As infrastructure programmes increase in scale and complexity, managing supply chain risk has become a priority concern for contractors and project managers alike. But what can and should they be doing to address this issue?
Over a year since the collapse of UK outsourcing giant Carillion, the construction industry is still learning lessons from what happened. News of financial difficulties at Interserve, which broke at the end of last year, sent further shockwaves through the industry. Coming so soon after the demise of Carillion, this close call for Interserve has heightened concerns within the industry and further highlighted the need to improve the management of supply chain risk.
One of the main problems is that, historically, tier one contractors have been forced to accept onerous agreements, apportioning too much liability to them. Further down the supply chain, risks and responsibilities have become diluted until there is little, or no, accountability for subcontractors and suppliers. This is exposing one part of the supply chain to an exceptionally high level of risk.
At the same time, pressures on operating margins and cash flow have become more acute for many contractors and a growing number are now pushing back on contractual terms to limit their liability and risk exposure. They know that pushing back in this way could leave them out of work, but they also know that taking on too much risk could leave them out of business. Simply pushing risk up or down the chain is not a sustainable solution however and a "whole supply chain" approach is needed.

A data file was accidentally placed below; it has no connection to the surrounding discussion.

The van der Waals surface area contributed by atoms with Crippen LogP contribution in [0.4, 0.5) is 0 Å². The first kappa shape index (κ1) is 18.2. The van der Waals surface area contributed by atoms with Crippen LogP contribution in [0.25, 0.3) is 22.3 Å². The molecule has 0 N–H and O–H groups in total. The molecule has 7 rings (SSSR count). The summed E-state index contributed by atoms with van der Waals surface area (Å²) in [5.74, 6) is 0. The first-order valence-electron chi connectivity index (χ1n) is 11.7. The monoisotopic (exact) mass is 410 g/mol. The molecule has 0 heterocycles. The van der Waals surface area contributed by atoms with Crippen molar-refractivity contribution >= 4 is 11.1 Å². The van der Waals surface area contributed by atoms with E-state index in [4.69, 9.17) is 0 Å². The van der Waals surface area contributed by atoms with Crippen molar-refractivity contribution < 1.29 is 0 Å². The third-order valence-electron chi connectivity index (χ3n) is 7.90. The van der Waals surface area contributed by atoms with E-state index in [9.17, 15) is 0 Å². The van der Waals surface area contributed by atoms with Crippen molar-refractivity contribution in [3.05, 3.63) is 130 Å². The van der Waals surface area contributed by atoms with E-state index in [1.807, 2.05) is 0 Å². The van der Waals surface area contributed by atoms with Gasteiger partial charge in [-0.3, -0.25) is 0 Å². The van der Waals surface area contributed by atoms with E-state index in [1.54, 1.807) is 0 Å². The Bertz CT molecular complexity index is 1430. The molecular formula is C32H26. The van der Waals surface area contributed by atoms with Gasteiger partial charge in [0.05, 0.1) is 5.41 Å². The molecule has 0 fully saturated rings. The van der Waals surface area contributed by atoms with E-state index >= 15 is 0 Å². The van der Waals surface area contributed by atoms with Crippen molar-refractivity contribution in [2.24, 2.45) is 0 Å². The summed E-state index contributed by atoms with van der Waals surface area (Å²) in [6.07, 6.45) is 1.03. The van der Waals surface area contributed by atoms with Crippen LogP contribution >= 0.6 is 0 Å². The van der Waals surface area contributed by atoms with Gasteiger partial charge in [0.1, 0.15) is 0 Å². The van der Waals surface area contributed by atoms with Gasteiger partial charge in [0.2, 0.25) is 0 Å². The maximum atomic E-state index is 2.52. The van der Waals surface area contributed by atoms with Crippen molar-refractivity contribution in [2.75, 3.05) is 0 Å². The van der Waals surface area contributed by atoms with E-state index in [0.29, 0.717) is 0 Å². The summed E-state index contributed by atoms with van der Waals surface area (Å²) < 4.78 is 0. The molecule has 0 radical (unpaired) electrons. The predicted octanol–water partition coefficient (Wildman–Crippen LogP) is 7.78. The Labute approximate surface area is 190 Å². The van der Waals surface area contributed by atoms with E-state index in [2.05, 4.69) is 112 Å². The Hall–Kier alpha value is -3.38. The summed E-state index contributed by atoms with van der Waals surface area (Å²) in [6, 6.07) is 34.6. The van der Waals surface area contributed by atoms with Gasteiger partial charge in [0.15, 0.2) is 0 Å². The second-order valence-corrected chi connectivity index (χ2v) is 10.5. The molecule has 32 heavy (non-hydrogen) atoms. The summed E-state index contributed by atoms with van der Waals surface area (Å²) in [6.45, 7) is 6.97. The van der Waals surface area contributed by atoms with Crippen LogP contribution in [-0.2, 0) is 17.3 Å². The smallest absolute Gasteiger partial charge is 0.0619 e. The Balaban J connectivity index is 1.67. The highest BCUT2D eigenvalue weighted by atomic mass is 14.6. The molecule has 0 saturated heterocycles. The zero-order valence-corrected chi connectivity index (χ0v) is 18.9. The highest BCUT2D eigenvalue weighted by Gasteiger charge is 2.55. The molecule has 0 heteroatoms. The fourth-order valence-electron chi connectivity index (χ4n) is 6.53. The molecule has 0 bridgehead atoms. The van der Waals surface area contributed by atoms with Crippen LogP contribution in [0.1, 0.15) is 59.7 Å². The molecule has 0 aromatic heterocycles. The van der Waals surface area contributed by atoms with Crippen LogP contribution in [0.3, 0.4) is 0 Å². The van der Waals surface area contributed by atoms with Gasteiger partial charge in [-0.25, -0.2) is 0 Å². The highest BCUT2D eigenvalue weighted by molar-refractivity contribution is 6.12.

The key to managing supply chain risk is to provide a strategy that works for all project partners, ensuring they are able to profit from their involvement. This may involve the use of quantitative risk assessment at an earlier stage in the process, so contractors understand the full extent of their liabilities, and price their activities accordingly. This is particularly necessary on specialist or highly-complex projects, since a project manager’s lack of experience could have dramatic time and cost implications.
The next step is ensuring that risk terms are incorporated in the contract from the outset and attributed to the correct stakeholder. Although risk may often sit with the main contractor, a clear differentiation should be made between the party carrying the liability and that responsible for managing the risk. For example, tier one contractors may be largely responsible for managing risks, but their customers need to accept financial ownership of them.
Having identified where liabilities best sit within the supply chain, contractors must be clear about what they expect from those lower down the chain. They should also be more confident in confronting customers in situations where the risk versus reward ratio may need to be rebalanced. Of course, contractors may need to keep their expectations in check – businesses that don’t have the financial means will be averse to absorbing any additional risk since they don’t have the funds to act as a buffer if something goes wrong.
In order to achieve a shift in responsibility and a fairer distribution of risk and reward, greater collaboration across the supply chain is needed. Taking time to fully understand the risks and consequences during the tender and procurement process will encourage suppliers at all levels to accept some degree of liability.
The collapse of Carillion has raised important issues within the construction industry, particularly regarding the supply chain’s top-down approach to risk management. Squeezing contractor margins to the bone is not sustainable and a fairer, and more commonsense approach to risk management involving all project or programme partners is now a must.
☛ Bill Zuurbier is director at risk management consultancy Equib.